By Twanna F.
I want you to imagine your neighborhood in your head. You look around and see houses filled with people that look just like you. Parks and schools are filled with beautiful Black youth. Churches are packed with us too. So, it’s safe to say this is our neighborhood right? Wrong. Where it matters most, Black faces simply aren’t there. For example, behind the counter of a corner store or a restaurant. Even our schools don’t really belong to us, we are taught a curriculum that caters to a white America. All while going to church and praying to images of a God that looks much like the owners of the businesses we rely on to survive. It is not a coincidence and it has to change. Activist and successful rap artist, Killer Mike thinks so too, so much so that he filmed a docu-series about it. In the first episode he attempts to live Black, consuming and utilizing products and services owned strictly by Black people. It wasn’t long before he realized he couldn’t eat, find shelter, make phone calls or find transportation with ease anymore. It’s a scary truth, to know how much money we give to other races. But shortly after giving us our wake up call he provides solutions.
Episode 2 tackles the school system. Granted, it would take years to change the focus of the curriculum but his ideas were interesting nonetheless. And although higher ups in the school system were apprehensive he proved to them that his ideas could work. Killer Mike wants to bring back home economics. Too many of us, especially in the Black community, grow up not knowing how to file our taxes, fix things around the house and ultimately take care of ourselves. So not only does he think home economics should make a comeback, he feels it should be the main focus in the curriculum as well as learning trades, like plumbing and electrical. It’s difficult to hear an adult tell children to stop dreaming big, but reality comes sooner than later to tell us what we should’ve learned in school years ago. The reality is that only one of us gets to be president, only a few of us get to be famous. So for the majority that will be leading very normal lives, why not be prepared at least? Having this knowledge can’t hurt your dreams and aspirations, but not knowing could surely stunt your growth as an adult.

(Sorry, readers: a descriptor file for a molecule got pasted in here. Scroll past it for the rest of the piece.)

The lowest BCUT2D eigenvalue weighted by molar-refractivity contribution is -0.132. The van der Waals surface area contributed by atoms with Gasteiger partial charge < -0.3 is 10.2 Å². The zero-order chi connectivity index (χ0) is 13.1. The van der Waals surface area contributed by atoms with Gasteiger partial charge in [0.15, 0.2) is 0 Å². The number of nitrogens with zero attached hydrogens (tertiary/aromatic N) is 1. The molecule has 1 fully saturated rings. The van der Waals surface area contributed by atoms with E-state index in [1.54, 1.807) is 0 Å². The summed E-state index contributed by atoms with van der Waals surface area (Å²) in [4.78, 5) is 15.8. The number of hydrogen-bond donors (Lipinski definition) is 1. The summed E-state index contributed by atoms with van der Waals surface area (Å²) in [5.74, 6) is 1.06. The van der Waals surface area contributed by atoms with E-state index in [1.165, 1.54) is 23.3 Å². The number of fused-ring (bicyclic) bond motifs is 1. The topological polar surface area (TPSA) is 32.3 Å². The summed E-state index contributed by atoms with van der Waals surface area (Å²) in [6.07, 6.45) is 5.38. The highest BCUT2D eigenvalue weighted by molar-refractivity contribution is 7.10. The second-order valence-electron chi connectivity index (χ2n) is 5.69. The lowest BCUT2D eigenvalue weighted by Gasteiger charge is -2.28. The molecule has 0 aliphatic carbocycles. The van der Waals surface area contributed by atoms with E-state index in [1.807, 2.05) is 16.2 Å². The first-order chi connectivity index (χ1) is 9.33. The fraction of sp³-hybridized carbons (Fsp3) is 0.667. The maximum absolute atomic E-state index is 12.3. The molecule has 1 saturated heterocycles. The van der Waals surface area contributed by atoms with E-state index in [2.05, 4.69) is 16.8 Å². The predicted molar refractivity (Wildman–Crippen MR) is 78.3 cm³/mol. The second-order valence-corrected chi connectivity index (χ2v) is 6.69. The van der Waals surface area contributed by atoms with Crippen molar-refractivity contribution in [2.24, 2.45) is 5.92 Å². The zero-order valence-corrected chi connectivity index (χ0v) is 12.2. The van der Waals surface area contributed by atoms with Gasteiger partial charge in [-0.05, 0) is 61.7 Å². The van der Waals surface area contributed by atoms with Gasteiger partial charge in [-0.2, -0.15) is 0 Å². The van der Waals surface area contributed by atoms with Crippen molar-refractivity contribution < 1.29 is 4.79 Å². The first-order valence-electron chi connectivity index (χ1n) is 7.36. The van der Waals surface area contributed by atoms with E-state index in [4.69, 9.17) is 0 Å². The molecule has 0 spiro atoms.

Episode 3 of the series was inspirational AF. Killer Mike dreams of a world where Black people can profit off their “villains”, the way white people have for years, and makes it a reality. Bloods and Crips have never been deemed marketable the way white gangs and drug dealers have. So, Mike gets members of both gangs to start soda companies, Crip-o-Cola and Blood Pop. Of course getting to a point where we have the option to buy Black for every product we use won’t be easy but it’s necessary. Every other race has the ability to sell to us but we don’t have the ability to sell to them, let alone ourselves. So, it starts with ideas like his, finding ways to not only keep Black dollars in the Black community but also getting other races to spend their money with us too. I think one of the biggest takeaways I got from this series is that independence is power and once we have it the possibilities are endless.
I recommend that you all watch a few episodes because his ideas are pretty interesting. Some of them are a bit far fetched and you can see what I mean in the last couple of episodes but overall I think the message is great. So learn a trade. Start that business. Black people we need to see ourselves represented in every field possible and we gotta learn to take care of ourselves because no one else is going to teach us.